The pair of geese, on the other hand, did not accomplish a thing, bless ’em.
Funny thing about that pair of geese–they looked perfectly identical in size and shape and everything else. Like they were twins. Or clones. The thing is, usually the gander in a breed will exhibit some different features from the lady goose–he is usually thicker and heavier and bigger. Noisier. Bossier, certainly (cough). I mused on this, as I watched them. But the nice lady who sold us the pair had insisted that they were male and female. Who was I to question such a nice lady and her judgment?
Petunia started laying eggs, after a time. Mack and I were excited at the prospect of goslings! Charles hovered nearby. After laying her nest full of huge creamy white eggs, Petunia settled down for the long haul (goose eggs must be incubated for as long as 35 days!). I made a note on the calendar. Then one day when I entered the coop during morning chores, I stopped in my tracks. Waitaminnute . . . Charles was sitting on a nest, too! What was going on—? I poked around to find that there was a second nest full of huge creamy white goose eggs . . . underneath . . . . “Charles.”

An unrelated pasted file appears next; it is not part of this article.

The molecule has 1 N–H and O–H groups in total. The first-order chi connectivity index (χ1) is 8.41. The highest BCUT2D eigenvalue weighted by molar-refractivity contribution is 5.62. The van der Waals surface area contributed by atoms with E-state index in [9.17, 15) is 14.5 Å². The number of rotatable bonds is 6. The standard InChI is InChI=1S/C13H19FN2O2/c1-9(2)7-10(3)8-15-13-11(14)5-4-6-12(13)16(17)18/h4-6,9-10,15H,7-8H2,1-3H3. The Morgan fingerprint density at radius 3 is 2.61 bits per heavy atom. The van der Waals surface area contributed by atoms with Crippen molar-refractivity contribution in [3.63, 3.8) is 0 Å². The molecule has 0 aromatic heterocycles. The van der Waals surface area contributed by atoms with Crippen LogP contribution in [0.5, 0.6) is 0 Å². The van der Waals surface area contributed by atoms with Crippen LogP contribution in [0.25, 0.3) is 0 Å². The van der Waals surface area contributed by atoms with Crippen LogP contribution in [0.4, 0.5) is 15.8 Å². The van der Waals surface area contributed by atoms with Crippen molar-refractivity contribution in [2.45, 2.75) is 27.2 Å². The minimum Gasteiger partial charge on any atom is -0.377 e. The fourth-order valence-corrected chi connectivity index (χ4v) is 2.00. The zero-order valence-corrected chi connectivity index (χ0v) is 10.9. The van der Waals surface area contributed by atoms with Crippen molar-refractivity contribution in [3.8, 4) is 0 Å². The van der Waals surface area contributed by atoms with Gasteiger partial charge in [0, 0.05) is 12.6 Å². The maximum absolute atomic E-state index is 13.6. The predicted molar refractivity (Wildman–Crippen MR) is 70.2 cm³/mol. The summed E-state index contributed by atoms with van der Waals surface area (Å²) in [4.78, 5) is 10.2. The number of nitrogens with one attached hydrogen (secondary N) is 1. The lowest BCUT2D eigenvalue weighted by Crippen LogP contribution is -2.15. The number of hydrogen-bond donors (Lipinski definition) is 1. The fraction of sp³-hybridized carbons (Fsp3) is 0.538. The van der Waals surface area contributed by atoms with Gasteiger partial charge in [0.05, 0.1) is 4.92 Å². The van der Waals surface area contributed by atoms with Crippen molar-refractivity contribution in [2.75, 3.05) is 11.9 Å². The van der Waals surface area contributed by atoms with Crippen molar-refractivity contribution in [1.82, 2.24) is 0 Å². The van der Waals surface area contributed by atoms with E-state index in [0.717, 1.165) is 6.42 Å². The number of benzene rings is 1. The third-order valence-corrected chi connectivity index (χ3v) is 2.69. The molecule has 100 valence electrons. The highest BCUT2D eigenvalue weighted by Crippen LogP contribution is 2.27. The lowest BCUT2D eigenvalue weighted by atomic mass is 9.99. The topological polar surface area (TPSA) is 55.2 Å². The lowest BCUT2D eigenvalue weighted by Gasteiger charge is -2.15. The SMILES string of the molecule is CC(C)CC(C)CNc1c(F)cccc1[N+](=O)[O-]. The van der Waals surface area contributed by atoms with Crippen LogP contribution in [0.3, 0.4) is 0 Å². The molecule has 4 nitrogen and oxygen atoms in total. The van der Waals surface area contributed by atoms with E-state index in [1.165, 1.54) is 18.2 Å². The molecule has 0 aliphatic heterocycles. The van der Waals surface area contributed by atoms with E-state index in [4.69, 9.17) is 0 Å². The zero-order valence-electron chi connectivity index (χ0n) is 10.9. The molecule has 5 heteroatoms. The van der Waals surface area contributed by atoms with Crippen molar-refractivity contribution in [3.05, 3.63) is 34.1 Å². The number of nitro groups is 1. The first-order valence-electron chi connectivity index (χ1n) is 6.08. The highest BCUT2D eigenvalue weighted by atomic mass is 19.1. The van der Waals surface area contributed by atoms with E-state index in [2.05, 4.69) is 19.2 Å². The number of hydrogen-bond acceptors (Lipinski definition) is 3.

Well, I may be a sunburnt, cloddish farm woman, but it didn’t take me long to put two and two together, and to realize that we had two lady geese, not a goose and a gander.
Charles was instantly renamed Hyacinth. I had the unhappy office of cleaning out two goose nests and scooting two unhappy geese out to the yard.
That didn’t sit well with my friend Gene, and he spent not a little time searching for a gander: a docile, virile gander. 🙂 Finally he found one and he surprised me with it a couple of weeks ago, though it was not my birthday at all! Our new gander Charles is a welcome addition to our farmyard. He’s handsome as the dickens. He dotes on the ladies. He provides another layer of protection for the flock, since he is quite vocal. We love him. And I think both lady geese love him, too.
It will be interesting to see what happens next spring, when both geese start laying eggs again.
And third, and most importantly, too:
3. Sonia’s cancer treatment is going very well.